world). Soldier you say? Point and kill with our gesture recognition, unless of course you need artillery support, in that case call in the attack from your orbital ships. Flyboy then? Well, just put your hands in driving position and control your very own fighter, unless you‟re a ship admiral, in that case just point to the direction you want to go (they're slow enough) and bark orders to your underlings (just don't piss them off).
Imagine, if you will, you log on. The first time you did it (some months back) you chose your appearance, nation, home city and role. Back in the day you were just a rookie jarhead, living in a central city with high income, because you wanted a nice flat. However, those combat bonuses were too good to miss (half the respawn time!!!...I´m in) so you moved to a frontier city that is constantly under attack; it might not have as much social activities, but it is more in line with your....philosophy. You fought many battles and followed many orders, and you proved your worth. Now you're a seasoned lieutenant, and yesterday war was officially declared. The generals decided your job is to create a diversionary cross-border attack, to confuse the enemy. For this they assigned to your front 3 battalions, 50 tanks and artillery pieces and aerial support from Admiral "Halo6_Rules!!!". First is first, you enter the strategic command screen and watch how the world has evolved from the last time you logged on. Not much has happened, "Nerdvana" held elections and elected "PleaseStopMoreStarWarsFilms" and the battle lines of your current war are just beginning to be drawn...no one has made a significant border gains yet. Ok, that being settled, let‟s start the battle. You open the tactical command screen and ponder on the future battlefield; you select spawn points for your soldiers and tanks and see if "Halo_6Rules!!!" is online to plan the attack. He is not, but "Samuel Jackson" (No one remembers Chuck Norris in the future), the second admiral is. Good, he‟s more cooperative, has no political aims.
You plan the attack, set the waypoints for your troops, and begin the bombardment. All goes well, the bombardment hits most of the static defenses and the space fleet reports a small number of troops in the area. Good. Attack. Your tanks advance first with foot soldiers protecting the flanks. You grab a rifle and march with your men...you didn't get to lieutenant by sitting in the sidelines. Suddenly a barrage of rockets is fired, your point tank explodes, and you see troops with a yellow snake printed on them attacking. Shit, it‟s the "BoredOfElves" clan. No wonder they are so few, they are good....tournament good. But we are more, and we have a fleet. Suddenly you see an anti-orbit cannon fire in the distance.... the fleet is going to be in trouble. You enter the tactical screen and reset the waypoints...we need to destroy that cannon. It‟s going to be tough. We need reinforcements. You call the closest city...."we need more artillery!" No response. You check the strategic map, and watch in horror how that city is under siege. It‟s going to be really tough. Ok, fine, just call a city that is at a safe distance from the boarder. You choose "PacManchester", an industrial town. You call and wait. Major "Blinky's Revenge" answers. "Send more artillery ASAP," you bark. You wait. A single line comes through. "Can't, factories sabotaged 2 days ago". It's going to be really, really tough; but not impossible. You fight.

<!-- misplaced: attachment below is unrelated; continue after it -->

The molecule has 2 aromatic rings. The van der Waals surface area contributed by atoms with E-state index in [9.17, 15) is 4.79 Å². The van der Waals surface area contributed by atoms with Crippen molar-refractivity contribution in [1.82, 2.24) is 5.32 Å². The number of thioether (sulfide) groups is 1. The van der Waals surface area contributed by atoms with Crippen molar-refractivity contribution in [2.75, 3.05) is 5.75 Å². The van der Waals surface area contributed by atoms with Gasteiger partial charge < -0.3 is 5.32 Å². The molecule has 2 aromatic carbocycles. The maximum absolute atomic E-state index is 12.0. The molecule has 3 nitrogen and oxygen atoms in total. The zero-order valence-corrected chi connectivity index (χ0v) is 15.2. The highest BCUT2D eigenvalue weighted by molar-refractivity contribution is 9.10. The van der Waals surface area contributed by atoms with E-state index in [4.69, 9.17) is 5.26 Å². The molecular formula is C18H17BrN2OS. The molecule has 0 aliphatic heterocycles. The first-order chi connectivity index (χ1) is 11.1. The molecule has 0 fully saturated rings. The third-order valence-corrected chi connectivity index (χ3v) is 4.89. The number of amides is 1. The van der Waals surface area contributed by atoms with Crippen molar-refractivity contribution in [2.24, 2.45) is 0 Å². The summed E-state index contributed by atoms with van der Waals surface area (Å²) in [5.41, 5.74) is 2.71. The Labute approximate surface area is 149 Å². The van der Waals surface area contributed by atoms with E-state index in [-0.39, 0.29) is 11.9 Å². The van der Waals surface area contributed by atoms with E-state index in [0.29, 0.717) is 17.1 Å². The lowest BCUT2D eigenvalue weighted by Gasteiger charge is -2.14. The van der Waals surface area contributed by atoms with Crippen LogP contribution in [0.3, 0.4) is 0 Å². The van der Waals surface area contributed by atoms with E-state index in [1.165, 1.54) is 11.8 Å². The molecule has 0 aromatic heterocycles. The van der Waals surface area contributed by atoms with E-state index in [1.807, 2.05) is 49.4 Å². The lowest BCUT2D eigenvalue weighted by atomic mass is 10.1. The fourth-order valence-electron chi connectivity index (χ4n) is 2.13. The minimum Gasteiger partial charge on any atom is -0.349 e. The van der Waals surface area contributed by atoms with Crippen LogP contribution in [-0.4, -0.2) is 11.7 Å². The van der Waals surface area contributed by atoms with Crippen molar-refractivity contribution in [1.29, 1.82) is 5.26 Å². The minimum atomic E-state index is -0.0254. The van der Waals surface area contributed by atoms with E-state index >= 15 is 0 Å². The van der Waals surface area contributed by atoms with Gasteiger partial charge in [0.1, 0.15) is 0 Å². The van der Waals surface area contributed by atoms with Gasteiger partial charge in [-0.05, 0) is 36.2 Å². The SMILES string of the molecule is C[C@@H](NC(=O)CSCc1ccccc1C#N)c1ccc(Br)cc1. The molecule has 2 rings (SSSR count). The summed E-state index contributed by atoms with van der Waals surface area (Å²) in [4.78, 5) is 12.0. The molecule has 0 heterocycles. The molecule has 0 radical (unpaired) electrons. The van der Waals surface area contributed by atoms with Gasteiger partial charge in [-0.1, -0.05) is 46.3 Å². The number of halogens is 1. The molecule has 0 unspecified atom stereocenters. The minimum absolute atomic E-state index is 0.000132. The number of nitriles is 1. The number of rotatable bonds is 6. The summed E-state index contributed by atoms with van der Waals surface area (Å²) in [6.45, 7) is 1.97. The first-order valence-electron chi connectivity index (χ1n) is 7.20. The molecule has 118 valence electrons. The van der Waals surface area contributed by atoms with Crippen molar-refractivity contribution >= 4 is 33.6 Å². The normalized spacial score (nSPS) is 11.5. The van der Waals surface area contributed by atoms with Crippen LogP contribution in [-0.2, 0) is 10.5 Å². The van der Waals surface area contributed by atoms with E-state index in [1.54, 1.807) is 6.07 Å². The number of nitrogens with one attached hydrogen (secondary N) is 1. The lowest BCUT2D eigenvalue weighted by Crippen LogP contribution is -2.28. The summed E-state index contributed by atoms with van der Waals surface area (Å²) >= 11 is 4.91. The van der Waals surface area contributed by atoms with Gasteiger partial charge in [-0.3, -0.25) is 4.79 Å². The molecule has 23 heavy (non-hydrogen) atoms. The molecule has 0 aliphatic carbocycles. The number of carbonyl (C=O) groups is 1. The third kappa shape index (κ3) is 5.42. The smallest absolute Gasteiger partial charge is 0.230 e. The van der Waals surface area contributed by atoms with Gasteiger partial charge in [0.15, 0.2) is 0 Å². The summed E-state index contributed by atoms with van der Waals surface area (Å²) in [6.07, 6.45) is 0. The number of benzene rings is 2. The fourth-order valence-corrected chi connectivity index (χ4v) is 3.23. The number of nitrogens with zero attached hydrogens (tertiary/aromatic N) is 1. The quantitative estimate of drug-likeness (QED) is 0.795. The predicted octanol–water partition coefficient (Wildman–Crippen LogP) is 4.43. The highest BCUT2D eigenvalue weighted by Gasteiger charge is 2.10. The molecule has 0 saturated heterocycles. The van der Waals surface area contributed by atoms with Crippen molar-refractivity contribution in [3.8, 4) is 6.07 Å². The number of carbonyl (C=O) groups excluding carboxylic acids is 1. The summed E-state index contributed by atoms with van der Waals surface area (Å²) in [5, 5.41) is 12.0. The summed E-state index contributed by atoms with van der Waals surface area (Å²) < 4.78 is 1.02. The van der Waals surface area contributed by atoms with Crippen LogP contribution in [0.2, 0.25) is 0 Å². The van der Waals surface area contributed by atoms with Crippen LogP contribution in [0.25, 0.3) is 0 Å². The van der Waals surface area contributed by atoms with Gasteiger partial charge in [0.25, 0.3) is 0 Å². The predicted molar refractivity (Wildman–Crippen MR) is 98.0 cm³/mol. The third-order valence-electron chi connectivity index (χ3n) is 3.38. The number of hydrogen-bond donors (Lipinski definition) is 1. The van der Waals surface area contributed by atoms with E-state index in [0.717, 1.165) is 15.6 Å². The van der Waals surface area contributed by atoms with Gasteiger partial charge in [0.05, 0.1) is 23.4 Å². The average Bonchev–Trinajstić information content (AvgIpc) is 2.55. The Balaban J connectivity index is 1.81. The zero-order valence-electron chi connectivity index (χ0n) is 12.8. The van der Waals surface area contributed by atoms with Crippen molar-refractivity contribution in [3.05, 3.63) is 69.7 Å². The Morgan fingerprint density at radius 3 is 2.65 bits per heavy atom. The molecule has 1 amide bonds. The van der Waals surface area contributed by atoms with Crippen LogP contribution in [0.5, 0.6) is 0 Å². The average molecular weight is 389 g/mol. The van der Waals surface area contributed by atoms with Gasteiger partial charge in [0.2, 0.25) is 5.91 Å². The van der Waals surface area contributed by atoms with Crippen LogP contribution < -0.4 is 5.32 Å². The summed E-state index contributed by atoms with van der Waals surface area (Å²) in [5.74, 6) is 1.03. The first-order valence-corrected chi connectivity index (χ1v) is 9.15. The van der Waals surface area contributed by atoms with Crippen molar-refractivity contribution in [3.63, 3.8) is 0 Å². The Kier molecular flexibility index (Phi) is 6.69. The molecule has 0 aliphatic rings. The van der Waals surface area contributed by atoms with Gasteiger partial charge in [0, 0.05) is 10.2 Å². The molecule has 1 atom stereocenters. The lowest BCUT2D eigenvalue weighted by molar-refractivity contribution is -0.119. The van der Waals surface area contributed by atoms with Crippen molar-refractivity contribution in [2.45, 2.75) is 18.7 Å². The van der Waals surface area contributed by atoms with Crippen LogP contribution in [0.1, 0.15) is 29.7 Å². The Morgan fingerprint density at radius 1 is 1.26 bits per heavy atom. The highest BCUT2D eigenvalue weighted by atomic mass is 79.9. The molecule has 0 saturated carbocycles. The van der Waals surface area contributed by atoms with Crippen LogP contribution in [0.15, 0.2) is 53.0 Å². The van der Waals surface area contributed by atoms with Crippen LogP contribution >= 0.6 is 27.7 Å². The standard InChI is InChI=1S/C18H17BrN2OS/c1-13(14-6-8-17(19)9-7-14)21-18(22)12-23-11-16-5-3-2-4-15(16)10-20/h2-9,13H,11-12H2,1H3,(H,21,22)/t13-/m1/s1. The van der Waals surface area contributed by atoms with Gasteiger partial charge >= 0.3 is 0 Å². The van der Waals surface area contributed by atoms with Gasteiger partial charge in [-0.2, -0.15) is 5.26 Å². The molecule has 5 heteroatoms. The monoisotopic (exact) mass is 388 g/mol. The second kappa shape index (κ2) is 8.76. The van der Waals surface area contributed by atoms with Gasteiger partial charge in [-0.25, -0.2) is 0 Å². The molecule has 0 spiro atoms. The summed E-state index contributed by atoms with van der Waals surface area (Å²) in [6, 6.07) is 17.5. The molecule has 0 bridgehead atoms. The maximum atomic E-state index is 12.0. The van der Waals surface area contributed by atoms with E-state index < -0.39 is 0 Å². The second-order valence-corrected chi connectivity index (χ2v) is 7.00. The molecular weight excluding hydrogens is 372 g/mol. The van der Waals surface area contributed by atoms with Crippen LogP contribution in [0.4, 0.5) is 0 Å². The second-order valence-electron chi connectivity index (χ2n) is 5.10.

Is this a big game? Yes. Is it complex? Yes. Can it be done? By 2020 it will be. At the time we don't have the resources or technology to implement such a big game. Controlling all the variables is a statistical nightmare. Furthermore, if the market is large enough to merit and sustain such a game is debatable. However, by 2020 the gamer base will be considerably larger that today‟s. The game will appeal to both casual (through socializing or joining a fight for some minutes at a time) and hardcore (power play), and that will be in great part the secret of its success. You see, for all its technology, for all its complexity, for all its polish, for all its context and for all its tanks (couldn't let that one go) in the end, the bottom line is still the same. Plain and simple, the game is still fun.
Rafael Vazquez Rodrigues
Read more about:Blogs
About the Author(s)
Rafael Vázquez is the lead game designer at Xibalba Studios and also does a bit of indie development on the side. He has worked on social and PC games both for entertainment and for social improvement, and is a firm believer of the power of math to uplift the art of game design. If you want to reach him, just send an email to [email protected].